Chowchilla's Richard Schoenfeld Could Be Released

Three men received life sentences after pleading guilty.

Saturday, Mar 3, 2012  |  Updated 12:52 PM PDT
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Chowchilla Suspect Could Be Released

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Richard Schoenfeld may be eligible for parole later this year.

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One of the three men who kidnapped a busload of Chowchilla schoolchildren in 1976 and buried them in a quarry in Livermore could be released from prison as soon as May because of a state appellate court ruling this week.

Scott Handleman, the attorney for 57-year-old Richard Schoenfeld, said Friday that he's "pleased" the First District Court of Appeal in San Francisco ruled that Schoenfeld has completed his sentence for the crime, which received international headlines, and must be "immediately released on parole," unless the state files an appeal.

Alameda County Deputy District Attorney Jill Klinge, who has attended parole hearings in recent years for Schoenfeld, his brother, James Schoenfeld, and Frederick Woods, said she's "disappointed" by the court's ruling because she doesn't think he's suitable for parole.

The Schoenfeld brothers and Woods were in their early- to mid-20s when they ambushed a busload of school children July 15, 1976, from Dairyland Union School in Chowchilla, a small farm community about 35 miles northwest of Fresno in Madera County.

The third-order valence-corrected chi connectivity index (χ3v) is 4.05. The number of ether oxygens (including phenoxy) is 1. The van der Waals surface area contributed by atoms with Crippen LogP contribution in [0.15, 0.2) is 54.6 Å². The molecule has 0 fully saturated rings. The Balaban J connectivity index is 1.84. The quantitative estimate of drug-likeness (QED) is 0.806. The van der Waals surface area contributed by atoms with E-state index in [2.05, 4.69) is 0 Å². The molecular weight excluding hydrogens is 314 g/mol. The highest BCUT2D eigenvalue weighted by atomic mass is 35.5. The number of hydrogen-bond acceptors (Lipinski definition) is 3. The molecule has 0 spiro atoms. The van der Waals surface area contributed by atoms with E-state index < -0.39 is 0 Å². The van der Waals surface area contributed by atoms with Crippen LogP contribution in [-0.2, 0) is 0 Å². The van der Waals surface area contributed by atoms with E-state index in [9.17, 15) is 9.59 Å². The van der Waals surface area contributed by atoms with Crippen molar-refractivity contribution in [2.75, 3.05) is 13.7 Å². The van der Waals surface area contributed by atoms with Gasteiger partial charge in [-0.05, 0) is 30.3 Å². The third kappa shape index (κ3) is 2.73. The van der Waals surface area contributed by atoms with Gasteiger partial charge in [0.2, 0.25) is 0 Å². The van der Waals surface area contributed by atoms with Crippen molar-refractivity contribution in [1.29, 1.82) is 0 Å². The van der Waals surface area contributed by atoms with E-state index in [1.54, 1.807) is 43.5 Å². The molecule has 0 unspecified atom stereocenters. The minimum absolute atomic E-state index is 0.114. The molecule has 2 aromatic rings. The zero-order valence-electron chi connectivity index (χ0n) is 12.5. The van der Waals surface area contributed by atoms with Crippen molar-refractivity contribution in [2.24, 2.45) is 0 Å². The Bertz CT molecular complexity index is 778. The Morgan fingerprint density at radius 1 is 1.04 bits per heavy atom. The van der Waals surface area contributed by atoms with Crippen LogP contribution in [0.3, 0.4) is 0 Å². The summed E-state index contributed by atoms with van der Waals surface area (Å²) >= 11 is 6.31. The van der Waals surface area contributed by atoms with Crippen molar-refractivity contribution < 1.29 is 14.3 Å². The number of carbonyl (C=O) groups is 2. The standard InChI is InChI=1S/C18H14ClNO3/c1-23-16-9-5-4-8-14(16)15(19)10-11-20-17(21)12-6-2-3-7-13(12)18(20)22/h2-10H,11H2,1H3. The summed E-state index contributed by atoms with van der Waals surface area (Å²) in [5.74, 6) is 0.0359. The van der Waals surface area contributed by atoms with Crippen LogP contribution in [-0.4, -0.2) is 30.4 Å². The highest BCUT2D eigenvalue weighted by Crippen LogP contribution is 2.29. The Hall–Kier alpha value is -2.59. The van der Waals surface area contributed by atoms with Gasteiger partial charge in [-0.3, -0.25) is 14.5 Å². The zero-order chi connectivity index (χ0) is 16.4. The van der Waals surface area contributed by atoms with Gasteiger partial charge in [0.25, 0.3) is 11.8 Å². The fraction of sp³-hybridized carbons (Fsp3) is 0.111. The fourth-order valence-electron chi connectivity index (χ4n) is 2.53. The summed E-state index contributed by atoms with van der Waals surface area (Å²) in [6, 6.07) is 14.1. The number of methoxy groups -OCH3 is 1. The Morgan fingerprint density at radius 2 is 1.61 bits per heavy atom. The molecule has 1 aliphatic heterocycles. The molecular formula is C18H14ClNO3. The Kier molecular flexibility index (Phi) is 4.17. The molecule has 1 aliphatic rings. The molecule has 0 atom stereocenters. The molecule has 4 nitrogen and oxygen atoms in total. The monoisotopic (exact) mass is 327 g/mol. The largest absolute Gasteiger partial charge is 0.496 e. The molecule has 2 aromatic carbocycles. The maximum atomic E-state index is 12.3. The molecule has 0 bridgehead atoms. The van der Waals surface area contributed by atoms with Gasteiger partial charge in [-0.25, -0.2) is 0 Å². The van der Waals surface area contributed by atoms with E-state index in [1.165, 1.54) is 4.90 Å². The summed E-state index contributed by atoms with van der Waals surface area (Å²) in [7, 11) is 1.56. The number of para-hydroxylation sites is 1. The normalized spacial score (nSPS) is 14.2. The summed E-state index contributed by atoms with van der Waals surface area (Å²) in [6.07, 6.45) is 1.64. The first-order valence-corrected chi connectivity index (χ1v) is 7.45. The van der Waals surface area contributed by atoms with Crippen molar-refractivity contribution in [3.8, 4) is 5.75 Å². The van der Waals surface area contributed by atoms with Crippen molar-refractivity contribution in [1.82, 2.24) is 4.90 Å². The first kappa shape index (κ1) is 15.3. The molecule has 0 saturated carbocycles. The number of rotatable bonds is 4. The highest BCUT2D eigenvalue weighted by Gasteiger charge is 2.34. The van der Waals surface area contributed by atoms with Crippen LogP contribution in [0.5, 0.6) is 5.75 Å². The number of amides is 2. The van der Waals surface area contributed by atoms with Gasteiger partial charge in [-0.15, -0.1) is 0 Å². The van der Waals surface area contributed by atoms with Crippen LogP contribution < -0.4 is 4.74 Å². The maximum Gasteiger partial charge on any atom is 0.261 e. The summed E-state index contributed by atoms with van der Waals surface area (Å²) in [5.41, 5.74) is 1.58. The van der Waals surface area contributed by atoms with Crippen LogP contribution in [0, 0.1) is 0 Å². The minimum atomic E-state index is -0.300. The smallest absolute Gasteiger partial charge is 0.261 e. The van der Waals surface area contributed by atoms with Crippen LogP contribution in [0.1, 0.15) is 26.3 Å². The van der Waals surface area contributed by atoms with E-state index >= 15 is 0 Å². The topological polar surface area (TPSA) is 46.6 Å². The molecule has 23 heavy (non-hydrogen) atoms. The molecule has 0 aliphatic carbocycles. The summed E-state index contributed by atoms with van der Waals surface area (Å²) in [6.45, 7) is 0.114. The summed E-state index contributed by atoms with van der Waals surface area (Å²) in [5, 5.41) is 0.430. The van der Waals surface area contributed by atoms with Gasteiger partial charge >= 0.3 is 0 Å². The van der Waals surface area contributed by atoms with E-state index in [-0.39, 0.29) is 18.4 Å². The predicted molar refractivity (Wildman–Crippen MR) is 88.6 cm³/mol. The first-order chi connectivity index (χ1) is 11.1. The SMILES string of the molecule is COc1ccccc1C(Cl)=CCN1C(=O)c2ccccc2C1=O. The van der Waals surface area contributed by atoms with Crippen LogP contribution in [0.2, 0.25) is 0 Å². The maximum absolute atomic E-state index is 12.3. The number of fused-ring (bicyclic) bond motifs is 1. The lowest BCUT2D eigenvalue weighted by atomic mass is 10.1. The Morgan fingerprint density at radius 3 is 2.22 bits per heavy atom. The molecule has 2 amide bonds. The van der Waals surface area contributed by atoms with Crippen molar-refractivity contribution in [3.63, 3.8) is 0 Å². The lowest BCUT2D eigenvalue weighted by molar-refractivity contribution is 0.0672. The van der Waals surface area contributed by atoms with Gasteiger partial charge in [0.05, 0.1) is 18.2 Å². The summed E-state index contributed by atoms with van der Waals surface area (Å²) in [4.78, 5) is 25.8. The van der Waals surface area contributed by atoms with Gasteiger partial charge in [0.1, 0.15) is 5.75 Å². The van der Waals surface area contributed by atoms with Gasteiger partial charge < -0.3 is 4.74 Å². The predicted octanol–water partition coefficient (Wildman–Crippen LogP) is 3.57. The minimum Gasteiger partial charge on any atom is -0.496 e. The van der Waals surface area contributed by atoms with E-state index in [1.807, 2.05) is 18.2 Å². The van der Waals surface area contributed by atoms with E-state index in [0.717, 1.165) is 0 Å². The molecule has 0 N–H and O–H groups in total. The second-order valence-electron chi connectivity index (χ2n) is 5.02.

The men left the bus camouflaged in a creek bed and drove the children and bus driver, Ed Ray, to the California Rock and Gravel Quarry in Livermore.

The kidnappers sealed their victims in a large van that had been buried in a cave at the quarry and fitted out to keep the children and driver hostage.

The kidnappers, all from wealthy families in the Peninsula communities of Atherton and Portola Valley, then demanded a $5 million ransom for the return of the 26 children and driver.

The hostages escaped from the buried van more than 24 hours after they were first kidnapped when Ray and the two oldest children piled mattresses to the top of the van and forced their way out.

The three men received life sentences after pleading guilty in Alameda County Superior Court in 1977 to 27 counts of kidnapping for ransom.

Richard Schoenfeld was denied parole more than 20 times, but in October 2008, a parole panel ruled that he was suitable for parole. However, the panel did not set a release date for him.

But in August 2009, a second panel decided against granting parole to Schoenfeld, saying that a third panel should consider whether granting parole would be "improvident."

On April 5, 2011, the third panel held its hearing on the matter at the California Men's Colony in San Luis Obispo, where all three kidnappers are being held, and it ruled that parole would be appropriate for Schoenfeld.

But the panel said that based on its calculations Schoenfeld should not be released until November 2021.

However, the First District Court of Appeal said the parole panel "erred" because it violated its own rules and lacked authority to increase Schoenfeld's sentence after finding him suitable for parole.
 

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